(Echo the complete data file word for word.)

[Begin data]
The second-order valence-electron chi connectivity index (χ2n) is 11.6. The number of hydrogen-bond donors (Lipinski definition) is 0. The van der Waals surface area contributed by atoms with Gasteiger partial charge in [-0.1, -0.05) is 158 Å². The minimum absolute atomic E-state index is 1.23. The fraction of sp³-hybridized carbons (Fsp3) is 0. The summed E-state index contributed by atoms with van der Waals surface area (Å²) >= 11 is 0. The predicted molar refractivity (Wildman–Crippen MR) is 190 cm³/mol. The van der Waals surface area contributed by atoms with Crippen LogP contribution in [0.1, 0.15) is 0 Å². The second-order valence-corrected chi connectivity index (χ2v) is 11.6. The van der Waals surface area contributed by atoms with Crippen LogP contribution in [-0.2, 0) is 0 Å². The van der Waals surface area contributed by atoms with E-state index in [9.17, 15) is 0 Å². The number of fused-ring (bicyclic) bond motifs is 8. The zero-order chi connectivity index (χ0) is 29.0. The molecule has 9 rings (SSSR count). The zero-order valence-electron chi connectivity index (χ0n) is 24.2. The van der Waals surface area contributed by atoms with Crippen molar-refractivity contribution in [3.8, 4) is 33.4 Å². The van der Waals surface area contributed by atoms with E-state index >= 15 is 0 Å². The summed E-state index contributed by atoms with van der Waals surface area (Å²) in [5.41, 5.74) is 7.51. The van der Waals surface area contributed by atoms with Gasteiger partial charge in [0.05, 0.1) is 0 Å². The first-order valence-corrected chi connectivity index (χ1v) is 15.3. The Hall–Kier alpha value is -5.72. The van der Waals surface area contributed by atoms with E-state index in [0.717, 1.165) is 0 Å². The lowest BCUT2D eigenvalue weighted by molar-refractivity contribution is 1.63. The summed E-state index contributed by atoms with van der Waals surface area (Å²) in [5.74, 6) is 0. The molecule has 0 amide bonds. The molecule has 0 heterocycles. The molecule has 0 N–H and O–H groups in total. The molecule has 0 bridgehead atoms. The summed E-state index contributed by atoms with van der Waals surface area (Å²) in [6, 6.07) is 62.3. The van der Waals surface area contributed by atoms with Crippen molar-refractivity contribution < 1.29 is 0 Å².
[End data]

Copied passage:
The second-order valence-electron chi connectivity index (χ2n) is 11.6. The number of hydrogen-bond donors (Lipinski definition) is 0. The van der Waals surface area contributed by atoms with Gasteiger partial charge in [-0.1, -0.05) is 158 Å². The minimum absolute atomic E-state index is 1.23. The fraction of sp³-hybridized carbons (Fsp3) is 0. The summed E-state index contributed by atoms with van der Waals surface area (Å²) >= 11 is 0. The predicted molar refractivity (Wildman–Crippen MR) is 190 cm³/mol. The van der Waals surface area contributed by atoms with Crippen LogP contribution in [0.1, 0.15) is 0 Å². The second-order valence-corrected chi connectivity index (χ2v) is 11.6. The van der Waals surface area contributed by atoms with Crippen LogP contribution in [-0.2, 0) is 0 Å². The van der Waals surface area contributed by atoms with E-state index in [9.17, 15) is 0 Å². The number of fused-ring (bicyclic) bond motifs is 8. The zero-order chi connectivity index (χ0) is 29.0. The molecule has 9 rings (SSSR count). The zero-order valence-electron chi connectivity index (χ0n) is 24.2. The van der Waals surface area contributed by atoms with Crippen molar-refractivity contribution in [3.8, 4) is 33.4 Å². The van der Waals surface area contributed by atoms with E-state index >= 15 is 0 Å². The summed E-state index contributed by atoms with van der Waals surface area (Å²) in [5.41, 5.74) is 7.51. The van der Waals surface area contributed by atoms with Gasteiger partial charge in [0.05, 0.1) is 0 Å². The first-order valence-corrected chi connectivity index (χ1v) is 15.3. The Hall–Kier alpha value is -5.72. The van der Waals surface area contributed by atoms with E-state index in [0.717, 1.165) is 0 Å². The lowest BCUT2D eigenvalue weighted by molar-refractivity contribution is 1.63. The summed E-state index contributed by atoms with van der Waals surface area (Å²) in [5.74, 6) is 0. The molecule has 0 amide bonds. The molecule has 0 heterocycles. The molecule has 0 N–H and O–H groups in total. The molecule has 0 bridgehead atoms. The summed E-state index contributed by atoms with van der Waals surface area (Å²) in [6, 6.07) is 62.3. The van der Waals surface area contributed by atoms with Crippen molar-refractivity contribution < 1.29 is 0 Å².